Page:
Video: 2-Toy Game, Tugging, Retrieving – Bad Dog Agility Academy

Video: 2-Toy Game, Tugging, Retrieving

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  • kbjones70 says:

    What are those large round mats that I saw in several of the clips? Where did you get them?

  • Judi says:

    Do you show them the toy while you run the circle?

    • Sarah Baker says:

      I try to use the toy as a reward and not a lure. So we run, mark good running (no jumping or biting), then reward with the toy or food.

  • Beth Brock says:

    So in the last section circle work, what is the best strategy if the dog wants to jump up and nite arm. He stops pretty quickly but then I have stopped motion.

    • Sarah Baker says:

      I would mark a behavior you like then use placement of reward to prevent the biting. Marking is important so the dog knows what behavior was correct. I would reward before he bites, out a low hand or by tossing the food or toy on the ground (with a “get it” cue) to keep him away from hands. Raise criteria with success and make sure to not reward reps where he bites you. You can also move slower at first so there is less arousal then build speed back in.

  • says:

    Regarding the early circle work…when I run and try to stay ahead of my dog I get so winded I feel like I am going to have a heart attack. How can an old person do this without running so hard? I am almost 60 and I get so tired. But I am determined to be the oldest person ever on the world team so I must get over this.

    • Sarah Baker says:

      I love your attitude!
      Be on the inside of the circle most of the time, that way your dog runs a larger circle than you. You could also have several posts/cones/wings out to send your dog around and alternate sending out for large circles vs calling in for a tight circle around you. For exercise I taught Hops to run giant circles around me while I walk or jog in a small circle. It is just fine as well to do one or two reps then take a break. But sending really is your friend. If you have great sends and verbal cues and independent obstacles you can run almost any course no matter your speed!

      • says:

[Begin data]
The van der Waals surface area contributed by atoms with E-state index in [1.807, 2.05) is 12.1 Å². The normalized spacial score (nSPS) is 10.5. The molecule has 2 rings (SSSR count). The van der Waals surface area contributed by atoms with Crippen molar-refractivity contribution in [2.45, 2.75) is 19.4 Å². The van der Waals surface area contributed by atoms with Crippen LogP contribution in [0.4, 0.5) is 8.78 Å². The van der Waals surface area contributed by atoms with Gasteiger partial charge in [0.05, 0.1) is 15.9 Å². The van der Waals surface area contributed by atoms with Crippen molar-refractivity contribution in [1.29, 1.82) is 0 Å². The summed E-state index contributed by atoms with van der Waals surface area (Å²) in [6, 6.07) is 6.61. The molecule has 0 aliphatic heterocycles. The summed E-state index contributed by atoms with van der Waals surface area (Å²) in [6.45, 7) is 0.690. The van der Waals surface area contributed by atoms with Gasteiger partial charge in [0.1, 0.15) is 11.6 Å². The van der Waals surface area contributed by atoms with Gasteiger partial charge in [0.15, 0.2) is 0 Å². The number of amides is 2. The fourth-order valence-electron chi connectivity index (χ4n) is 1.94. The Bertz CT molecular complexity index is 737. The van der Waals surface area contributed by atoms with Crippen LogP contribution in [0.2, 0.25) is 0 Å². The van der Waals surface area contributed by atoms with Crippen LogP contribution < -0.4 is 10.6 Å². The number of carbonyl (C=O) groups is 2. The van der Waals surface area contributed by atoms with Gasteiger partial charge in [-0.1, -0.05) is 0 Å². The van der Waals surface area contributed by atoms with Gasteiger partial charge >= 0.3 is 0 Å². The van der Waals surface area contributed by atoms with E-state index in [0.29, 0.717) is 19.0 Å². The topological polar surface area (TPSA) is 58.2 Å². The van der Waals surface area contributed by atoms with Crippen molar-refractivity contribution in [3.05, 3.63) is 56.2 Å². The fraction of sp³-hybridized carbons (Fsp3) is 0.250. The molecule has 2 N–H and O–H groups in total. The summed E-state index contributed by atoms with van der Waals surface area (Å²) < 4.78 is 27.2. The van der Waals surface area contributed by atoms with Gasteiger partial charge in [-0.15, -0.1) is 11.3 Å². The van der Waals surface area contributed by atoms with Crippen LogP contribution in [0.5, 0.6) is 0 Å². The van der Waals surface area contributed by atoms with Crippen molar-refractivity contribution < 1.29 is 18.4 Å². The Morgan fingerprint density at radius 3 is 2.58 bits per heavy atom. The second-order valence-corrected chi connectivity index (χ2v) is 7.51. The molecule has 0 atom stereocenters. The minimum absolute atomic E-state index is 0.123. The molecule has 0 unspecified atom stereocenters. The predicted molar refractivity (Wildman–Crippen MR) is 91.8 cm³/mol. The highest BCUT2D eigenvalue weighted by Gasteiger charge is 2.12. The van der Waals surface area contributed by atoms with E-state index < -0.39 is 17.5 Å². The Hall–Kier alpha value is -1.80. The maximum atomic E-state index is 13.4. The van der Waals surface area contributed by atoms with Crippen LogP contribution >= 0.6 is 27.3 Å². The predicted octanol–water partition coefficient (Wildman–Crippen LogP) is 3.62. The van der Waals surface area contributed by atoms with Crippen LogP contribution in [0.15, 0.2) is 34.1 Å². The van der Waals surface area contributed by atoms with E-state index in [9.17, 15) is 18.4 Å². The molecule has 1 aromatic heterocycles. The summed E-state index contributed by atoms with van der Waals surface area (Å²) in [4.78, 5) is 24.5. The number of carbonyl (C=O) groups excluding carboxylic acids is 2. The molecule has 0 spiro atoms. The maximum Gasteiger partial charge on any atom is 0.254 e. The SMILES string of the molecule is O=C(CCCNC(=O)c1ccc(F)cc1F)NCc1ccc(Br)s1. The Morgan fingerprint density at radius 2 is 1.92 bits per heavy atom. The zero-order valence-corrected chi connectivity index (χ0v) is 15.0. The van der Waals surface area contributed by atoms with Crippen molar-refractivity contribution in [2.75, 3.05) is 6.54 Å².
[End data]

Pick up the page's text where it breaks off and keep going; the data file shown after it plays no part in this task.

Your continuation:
I love the circle idea. That is so smart and I’ve never heard it before. With Toby I did something similar, but not nearly so useful. I taught him to run in a straight line back and forth so that I could go to a small grassy rectangular area and give him great exercise by just tossing his bumper and letting him run to and fro. I would pretend to try to catch him and pinch his butt. To this day it is his most favorite game.

        The downside to this game is that it requires quite an open space…and it does not really involve the person enough. This has caused me many problems at indoor trials because his favorite game is clearly not available. So with Flare I did things differently and taught her to really drive into me with a toy and tug. She is very body conscious and not so fierce as Toby so I can tug with her easily for a long period of time without tiring myself out. And I can play this game in a very small area.

        But the circle idea is much much better. I think that you can do it in a much more restricted area and you can add in the concepts of sending to a post/cone/wing for educational purposes. Essentially you are turning the entire agility course into the dogs favorite game.

        To be honest, the primary reason I do any training is to give my dogs great exercise because it makes them so content. If I don’t give them a big dose of vigorous exercise every single day they start to be unhappy and get into dangerous mischief. This idea alone makes me OH SO HAPPY I enrolled for this class. A new and useful idea that meets all my desires. Happy dance.

  • Barbara Cordell says:

    How long (days; weeks) does this video span?

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